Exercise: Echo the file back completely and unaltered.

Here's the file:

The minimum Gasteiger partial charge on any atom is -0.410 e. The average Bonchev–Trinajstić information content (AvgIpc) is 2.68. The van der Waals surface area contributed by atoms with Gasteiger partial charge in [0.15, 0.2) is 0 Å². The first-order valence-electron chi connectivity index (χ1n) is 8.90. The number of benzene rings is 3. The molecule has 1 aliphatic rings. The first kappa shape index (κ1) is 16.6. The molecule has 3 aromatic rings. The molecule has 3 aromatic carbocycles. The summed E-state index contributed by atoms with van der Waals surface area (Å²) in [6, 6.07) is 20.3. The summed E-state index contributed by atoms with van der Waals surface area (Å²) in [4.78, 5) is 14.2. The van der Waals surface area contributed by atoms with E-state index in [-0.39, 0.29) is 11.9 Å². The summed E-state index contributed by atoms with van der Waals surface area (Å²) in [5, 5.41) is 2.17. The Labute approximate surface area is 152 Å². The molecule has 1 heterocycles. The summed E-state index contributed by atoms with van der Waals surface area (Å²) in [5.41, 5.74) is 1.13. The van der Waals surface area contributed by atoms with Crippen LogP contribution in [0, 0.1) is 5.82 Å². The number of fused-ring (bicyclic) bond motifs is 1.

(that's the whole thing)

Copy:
The minimum Gasteiger partial charge on any atom is -0.410 e. The average Bonchev–Trinajstić information content (AvgIpc) is 2.68. The van der Waals surface area contributed by atoms with Gasteiger partial charge in [0.15, 0.2) is 0 Å². The first-order valence-electron chi connectivity index (χ1n) is 8.90. The number of benzene rings is 3. The molecule has 1 aliphatic rings. The first kappa shape index (κ1) is 16.6. The molecule has 3 aromatic rings. The molecule has 3 aromatic carbocycles. The summed E-state index contributed by atoms with van der Waals surface area (Å²) in [6, 6.07) is 20.3. The summed E-state index contributed by atoms with van der Waals surface area (Å²) in [4.78, 5) is 14.2. The van der Waals surface area contributed by atoms with E-state index in [-0.39, 0.29) is 11.9 Å². The summed E-state index contributed by atoms with van der Waals surface area (Å²) in [5, 5.41) is 2.17. The Labute approximate surface area is 152 Å². The molecule has 1 heterocycles. The summed E-state index contributed by atoms with van der Waals surface area (Å²) in [5.41, 5.74) is 1.13. The van der Waals surface area contributed by atoms with Crippen LogP contribution in [0, 0.1) is 5.82 Å². The number of fused-ring (bicyclic) bond motifs is 1.